He wisely and loquaciously describes the scene as Bilquis and her assumed True Interest barely escape the disco as armed men enter and the club begins to crash around them.
Just like America in the flesh today, women went from the worshipped, astute, and respected matriarchs of ancient cultures to subdued, maimed and “the lesser,” as Bilquis’ own journey illustrates. From worshipped to homeless, her power is forgotten even to her. In attempt remain alive on even the most basic level, Bilquis on the street takes up life as a sex worker. Here, Anansi interjects to destroy another commonly held American view on homelessness and sex workers, especially POC in those positions:
“And there is no end to the cruelty of men threatened by strong women. So what’s a queen to do? She gets on her knees, she takes what she don’t want to, and we watch in easy fxcking judgment and pretend we do a single fxcking thing different in her shoes.”
What he means in this deft articulation is that we’d all love to say we’d be “stronger” or “better” than ending up homeless or having to sell sex when we don’t want to, but in reality, unless we’ve been there, unless we’ve been in those places, we have no place in judgment of any kind. Anyone can lose their power at any moment and for any reason. And that’s exactly what Anansi is trying to transmit- this is one of the biggest constants in the American society: petulant, condemning judgment in place of helpful compassion.
And when Wednesday and Anansi proclaim that what they need is a “queen,” their attitude is feminist in surprising ways. They don’t need a “queen” to be a partner or to complete their set or to just convince their people, they are literalluy attributing a power unique to goddesses/women that even gods cannot possess. She is capable beyond powers of the masculine.
Ostara x Christianity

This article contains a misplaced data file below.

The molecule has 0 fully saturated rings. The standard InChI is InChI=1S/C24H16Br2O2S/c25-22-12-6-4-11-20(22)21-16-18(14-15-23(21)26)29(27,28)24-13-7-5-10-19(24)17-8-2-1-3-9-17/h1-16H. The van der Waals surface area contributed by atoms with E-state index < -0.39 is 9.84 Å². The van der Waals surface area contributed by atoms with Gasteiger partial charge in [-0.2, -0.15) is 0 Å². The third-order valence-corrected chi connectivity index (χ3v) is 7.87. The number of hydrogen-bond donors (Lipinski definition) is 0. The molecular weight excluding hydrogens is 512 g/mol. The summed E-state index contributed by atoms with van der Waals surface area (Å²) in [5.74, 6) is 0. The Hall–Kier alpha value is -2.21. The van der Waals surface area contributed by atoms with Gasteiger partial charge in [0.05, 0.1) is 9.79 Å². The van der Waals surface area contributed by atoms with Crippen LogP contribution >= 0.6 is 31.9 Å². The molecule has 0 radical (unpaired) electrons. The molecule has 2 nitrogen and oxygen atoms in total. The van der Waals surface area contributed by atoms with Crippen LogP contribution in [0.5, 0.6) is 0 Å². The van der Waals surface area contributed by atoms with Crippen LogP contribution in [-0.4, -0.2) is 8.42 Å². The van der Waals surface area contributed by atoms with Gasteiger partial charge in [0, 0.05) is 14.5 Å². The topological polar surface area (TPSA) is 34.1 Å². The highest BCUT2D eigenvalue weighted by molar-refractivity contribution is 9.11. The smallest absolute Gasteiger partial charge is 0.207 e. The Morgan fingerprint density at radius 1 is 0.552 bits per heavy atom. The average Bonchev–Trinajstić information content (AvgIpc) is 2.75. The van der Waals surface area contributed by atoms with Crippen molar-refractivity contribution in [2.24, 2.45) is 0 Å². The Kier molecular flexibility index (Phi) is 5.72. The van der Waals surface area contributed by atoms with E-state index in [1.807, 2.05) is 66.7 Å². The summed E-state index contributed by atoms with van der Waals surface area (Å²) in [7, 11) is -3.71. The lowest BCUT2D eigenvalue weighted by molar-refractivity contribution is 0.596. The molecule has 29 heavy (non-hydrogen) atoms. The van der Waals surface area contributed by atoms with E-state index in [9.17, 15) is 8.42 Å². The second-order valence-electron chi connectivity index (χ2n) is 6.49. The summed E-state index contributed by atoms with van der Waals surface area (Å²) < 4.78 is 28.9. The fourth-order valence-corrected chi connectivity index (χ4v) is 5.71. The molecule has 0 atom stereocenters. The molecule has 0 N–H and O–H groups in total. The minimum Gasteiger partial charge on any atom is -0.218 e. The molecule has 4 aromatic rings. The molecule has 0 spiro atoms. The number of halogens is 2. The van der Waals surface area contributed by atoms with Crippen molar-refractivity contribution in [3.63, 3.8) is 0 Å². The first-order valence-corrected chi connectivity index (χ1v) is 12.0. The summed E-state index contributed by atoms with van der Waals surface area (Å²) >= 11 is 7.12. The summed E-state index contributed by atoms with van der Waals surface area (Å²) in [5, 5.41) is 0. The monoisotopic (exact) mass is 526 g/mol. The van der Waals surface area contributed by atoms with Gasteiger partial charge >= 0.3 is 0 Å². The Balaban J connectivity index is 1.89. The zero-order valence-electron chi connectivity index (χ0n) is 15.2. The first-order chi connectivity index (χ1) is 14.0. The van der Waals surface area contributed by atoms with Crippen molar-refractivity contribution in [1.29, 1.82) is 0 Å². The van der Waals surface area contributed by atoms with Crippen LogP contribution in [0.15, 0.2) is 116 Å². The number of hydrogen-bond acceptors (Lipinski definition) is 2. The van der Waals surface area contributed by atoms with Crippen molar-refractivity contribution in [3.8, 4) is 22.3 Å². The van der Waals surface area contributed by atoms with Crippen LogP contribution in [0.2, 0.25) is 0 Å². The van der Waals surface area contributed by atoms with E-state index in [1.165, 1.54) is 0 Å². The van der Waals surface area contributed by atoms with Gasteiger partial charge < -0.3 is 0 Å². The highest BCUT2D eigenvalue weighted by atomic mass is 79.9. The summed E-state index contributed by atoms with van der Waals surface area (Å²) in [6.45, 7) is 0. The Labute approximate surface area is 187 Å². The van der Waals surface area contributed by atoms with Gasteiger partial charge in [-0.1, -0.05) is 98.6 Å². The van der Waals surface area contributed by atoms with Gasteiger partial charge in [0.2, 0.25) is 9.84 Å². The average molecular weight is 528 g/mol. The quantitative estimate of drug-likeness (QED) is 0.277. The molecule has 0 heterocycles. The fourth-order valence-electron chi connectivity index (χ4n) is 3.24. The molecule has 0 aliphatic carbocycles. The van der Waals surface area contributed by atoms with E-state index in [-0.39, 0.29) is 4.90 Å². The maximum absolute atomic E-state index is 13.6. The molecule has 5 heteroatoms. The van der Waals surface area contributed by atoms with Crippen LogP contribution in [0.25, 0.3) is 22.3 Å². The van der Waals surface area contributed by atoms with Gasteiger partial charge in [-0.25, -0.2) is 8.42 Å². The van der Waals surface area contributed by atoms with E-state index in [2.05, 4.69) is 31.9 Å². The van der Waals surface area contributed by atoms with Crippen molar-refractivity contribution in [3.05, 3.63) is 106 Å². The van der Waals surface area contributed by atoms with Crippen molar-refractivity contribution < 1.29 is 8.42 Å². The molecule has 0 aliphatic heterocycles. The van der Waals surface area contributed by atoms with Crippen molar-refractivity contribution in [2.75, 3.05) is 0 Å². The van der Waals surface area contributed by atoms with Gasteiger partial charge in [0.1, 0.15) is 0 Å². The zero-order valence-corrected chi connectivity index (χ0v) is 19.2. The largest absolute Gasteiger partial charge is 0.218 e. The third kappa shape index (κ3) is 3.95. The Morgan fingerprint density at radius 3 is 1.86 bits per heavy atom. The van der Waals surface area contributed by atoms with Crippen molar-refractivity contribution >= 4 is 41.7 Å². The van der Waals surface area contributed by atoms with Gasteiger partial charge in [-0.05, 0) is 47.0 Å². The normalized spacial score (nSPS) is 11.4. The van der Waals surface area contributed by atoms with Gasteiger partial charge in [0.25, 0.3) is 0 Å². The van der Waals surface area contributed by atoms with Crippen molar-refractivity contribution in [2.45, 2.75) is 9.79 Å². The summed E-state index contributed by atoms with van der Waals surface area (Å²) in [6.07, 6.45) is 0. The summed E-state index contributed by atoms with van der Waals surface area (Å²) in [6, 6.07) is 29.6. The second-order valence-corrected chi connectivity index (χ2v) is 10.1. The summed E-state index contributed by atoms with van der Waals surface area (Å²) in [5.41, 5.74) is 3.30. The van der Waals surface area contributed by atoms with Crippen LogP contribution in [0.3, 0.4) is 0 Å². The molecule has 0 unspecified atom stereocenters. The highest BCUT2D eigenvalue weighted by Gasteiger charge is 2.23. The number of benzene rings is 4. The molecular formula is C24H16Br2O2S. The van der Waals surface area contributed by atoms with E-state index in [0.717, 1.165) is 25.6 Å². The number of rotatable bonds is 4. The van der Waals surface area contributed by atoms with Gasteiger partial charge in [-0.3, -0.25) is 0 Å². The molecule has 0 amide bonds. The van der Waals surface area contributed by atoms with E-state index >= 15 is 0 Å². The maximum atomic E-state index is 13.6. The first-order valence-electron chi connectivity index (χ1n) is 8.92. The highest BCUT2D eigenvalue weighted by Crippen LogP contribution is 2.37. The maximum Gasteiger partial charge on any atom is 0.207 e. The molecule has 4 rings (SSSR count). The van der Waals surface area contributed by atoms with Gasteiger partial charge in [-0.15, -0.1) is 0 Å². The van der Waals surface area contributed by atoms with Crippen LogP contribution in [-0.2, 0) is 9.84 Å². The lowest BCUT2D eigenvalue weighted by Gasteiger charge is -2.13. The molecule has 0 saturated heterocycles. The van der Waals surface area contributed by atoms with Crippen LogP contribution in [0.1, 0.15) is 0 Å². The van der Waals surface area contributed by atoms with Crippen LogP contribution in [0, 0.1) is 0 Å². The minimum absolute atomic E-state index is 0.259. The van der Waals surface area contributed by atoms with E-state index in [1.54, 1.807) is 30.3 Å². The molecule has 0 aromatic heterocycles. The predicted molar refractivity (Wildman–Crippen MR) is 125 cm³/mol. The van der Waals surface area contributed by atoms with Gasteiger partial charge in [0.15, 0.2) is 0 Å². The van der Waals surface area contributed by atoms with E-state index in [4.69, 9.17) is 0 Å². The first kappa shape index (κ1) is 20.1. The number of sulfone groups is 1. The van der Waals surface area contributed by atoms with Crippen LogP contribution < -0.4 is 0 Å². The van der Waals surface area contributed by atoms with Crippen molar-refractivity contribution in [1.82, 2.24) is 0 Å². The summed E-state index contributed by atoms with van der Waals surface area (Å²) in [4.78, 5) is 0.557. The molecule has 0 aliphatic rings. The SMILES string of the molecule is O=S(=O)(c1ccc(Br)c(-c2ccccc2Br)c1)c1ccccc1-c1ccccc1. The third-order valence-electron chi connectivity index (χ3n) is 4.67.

Again, I’ve said before that the addition of Christianity was needed and inevitable for the latest American Gods to stay relative to modern America. How we specifically saw Christianity unfold into the timeline, though, was seamless and magical. Multiple Jesuses at a Ostara buffet and surrounded by jelly beans and bunnies? Holy aspirations, Batman. And that sharing the day with Jesus(es) was essentially the only reason that Ostara could maintain any sanity or devotion was a logical, heart-rending conclusion. It wasn’t her favorite idea to associate with them or the New Gods, but when in crisis, just like Bilquis, we respond differently than our morals may otherwise dictate.
Other Minor Notables
Odin’s speech to the New Gods was cocky and indomitable and chill-inducing. Despite having a different playout than the book, the name reveal wasn’t as cheesy as I feared it was going to be. Instead, it was appropriately shaking and jarring. Also worth noting was the invincibly adorable voice of the rabbits, which was bell-ringing. Oh my god(s). My grey heart.
Oh, and Tech Boy (Bruce Langley) remains as slap-worthy as he was in-book.
All minor things again:
- I both liked and feared the king (who courted Bilquis) who had the flesh of his head transform into a crown. I understood the representation but was also a bit startled by it.
- Regarding Tech Boys hair in the museum: just… what?
- Why are The Children dancing around Media and Ostara instead of just standing guard? It was alarming and somewhat laughable, but luckily was only brief.
Not just this episode but the entire season has been engineered to extend storylines beyond the American Gods novel. While this has meant a slower progression and pace, it has also meant absolutely vivid coloring and inhalable development of characters.
These wider depictions have been closely considered and tailored, all with Neil Gaiman himself in reach and in a role where he can refute ideas outside of the world he created and knows better than all. So while we are all experiencing more than just the book, to me at least, all of these expansions are guided and rational even in the realm of the book. This is like the Director’s Cut of American Gods.
Friends, I’m Michelle and it’s been an honor to be your Captain this season. I hope to return next season. Please comment here or on Facebook if you have comments for what you liked or didn’t like about these reviews. I’m happy to better cater them to those that read them.
In the meantime, stay tuned to The Geek Initiative and The Geek Initiative Facebook for more American Gods updates as we see them.